The different parts of the Soyuz rocket have different colors:
- Dark gray
Progress rockets I saw have different "liveries", multicolored like this
and white like this:
I suppose they are painted like that (sometimes multicolored, sometimes white) for a reason.
What is/are these reason/s?
I have several hypotheses:
- Visual observation. Soyuz rockets were designed at a time, when there were no rocketcams and the flight controllers used specialized telescopes to see what happens with the rocket (in addition to telemetry). If different stages have different colors it may be easier to determine whether they have separated or not. But it does not explain, why some Progress rockets (which have the same "ancestor" as Soyuz) are white.
- Danger sign. Orange parts are colored that way because some of them fall down to ground and may contain remainders of a highly toxic propellant.
- Ease of recovery. Orange parts fall to ground and are then searched for. Therefore, these parts are colored to be as easily detectable visually as possible (similar to the black boxes of aircraft). Allegedly (not sure, if it's actually true), in the 1950es the parts of rockets, which fell on the ground were collected for at least two reasons. First, in case of failure, to analyze the cause of it. Second, to prevent people from collecting the remainders of the rockets and selling them to competing nations.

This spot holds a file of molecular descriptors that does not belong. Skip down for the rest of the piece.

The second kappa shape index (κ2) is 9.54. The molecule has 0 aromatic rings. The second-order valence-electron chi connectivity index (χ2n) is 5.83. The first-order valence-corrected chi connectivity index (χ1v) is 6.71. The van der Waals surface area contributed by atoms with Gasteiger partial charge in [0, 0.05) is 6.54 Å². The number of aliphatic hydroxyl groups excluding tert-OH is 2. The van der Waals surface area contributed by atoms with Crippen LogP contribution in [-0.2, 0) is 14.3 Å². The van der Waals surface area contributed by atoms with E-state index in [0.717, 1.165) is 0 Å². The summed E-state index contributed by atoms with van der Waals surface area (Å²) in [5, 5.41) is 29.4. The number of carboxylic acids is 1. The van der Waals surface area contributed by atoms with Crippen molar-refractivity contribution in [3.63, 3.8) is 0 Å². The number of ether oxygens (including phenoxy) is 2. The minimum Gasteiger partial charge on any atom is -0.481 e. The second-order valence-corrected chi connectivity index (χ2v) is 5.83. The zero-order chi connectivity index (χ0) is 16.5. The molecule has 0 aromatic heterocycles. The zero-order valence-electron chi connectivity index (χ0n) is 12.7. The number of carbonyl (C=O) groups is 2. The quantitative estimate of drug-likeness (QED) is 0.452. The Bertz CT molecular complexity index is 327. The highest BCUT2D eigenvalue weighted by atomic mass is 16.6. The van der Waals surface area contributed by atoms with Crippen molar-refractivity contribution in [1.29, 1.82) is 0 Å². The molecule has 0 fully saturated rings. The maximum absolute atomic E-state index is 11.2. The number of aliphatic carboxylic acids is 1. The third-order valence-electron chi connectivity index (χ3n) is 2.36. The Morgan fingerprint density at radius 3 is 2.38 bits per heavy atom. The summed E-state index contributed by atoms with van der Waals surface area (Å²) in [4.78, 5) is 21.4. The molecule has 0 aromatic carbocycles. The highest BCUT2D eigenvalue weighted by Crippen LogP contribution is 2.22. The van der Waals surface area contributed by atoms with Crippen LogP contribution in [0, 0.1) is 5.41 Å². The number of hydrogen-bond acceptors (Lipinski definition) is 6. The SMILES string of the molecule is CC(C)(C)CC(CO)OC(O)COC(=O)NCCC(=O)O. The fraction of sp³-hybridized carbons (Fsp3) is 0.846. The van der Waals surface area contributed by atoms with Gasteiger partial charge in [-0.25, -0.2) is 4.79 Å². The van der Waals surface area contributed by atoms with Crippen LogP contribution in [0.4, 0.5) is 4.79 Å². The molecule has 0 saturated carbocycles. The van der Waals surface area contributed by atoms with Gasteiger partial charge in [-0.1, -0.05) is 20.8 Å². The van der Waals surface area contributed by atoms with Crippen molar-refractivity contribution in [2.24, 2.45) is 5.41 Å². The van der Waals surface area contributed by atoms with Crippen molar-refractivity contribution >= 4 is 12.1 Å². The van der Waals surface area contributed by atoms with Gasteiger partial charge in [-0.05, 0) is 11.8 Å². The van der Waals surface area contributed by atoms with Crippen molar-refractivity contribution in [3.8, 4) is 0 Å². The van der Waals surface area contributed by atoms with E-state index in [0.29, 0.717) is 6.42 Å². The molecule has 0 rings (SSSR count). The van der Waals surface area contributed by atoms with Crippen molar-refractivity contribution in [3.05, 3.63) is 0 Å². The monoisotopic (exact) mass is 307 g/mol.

- No suitable paint. Russian industry is incapable of producing a paint, which would sustain varying and harsh conditions of a spaceflight (like heat coming from the engines at the start and cold of the space in the later stages of the flight). As far as I know, you cannot paint a device the way you like - the color must be certified for the environment, in which the device will be operated. This hypothesis is refuted by the fact that the Angara rocket is white.
Update 1 (16.11.2014 15:08 MSK): ChrisR suggested another hypothesis:
- Weight. The orange parts may be bare (unpainted) to make the rocket weigh less.
Update 2 (16.11.2014 15:45 MSK): TidalWave proposed another hypothesis:
- Ice. Prior to launch, the rocket is covered with ice and therefore appears white. I. e. rockets painted with the same color may appear as white and non-white, depending on whether the ice has melted (and/or been shaken off during launch) or not.
Weight hypothesis seems to be incorrect (see comments).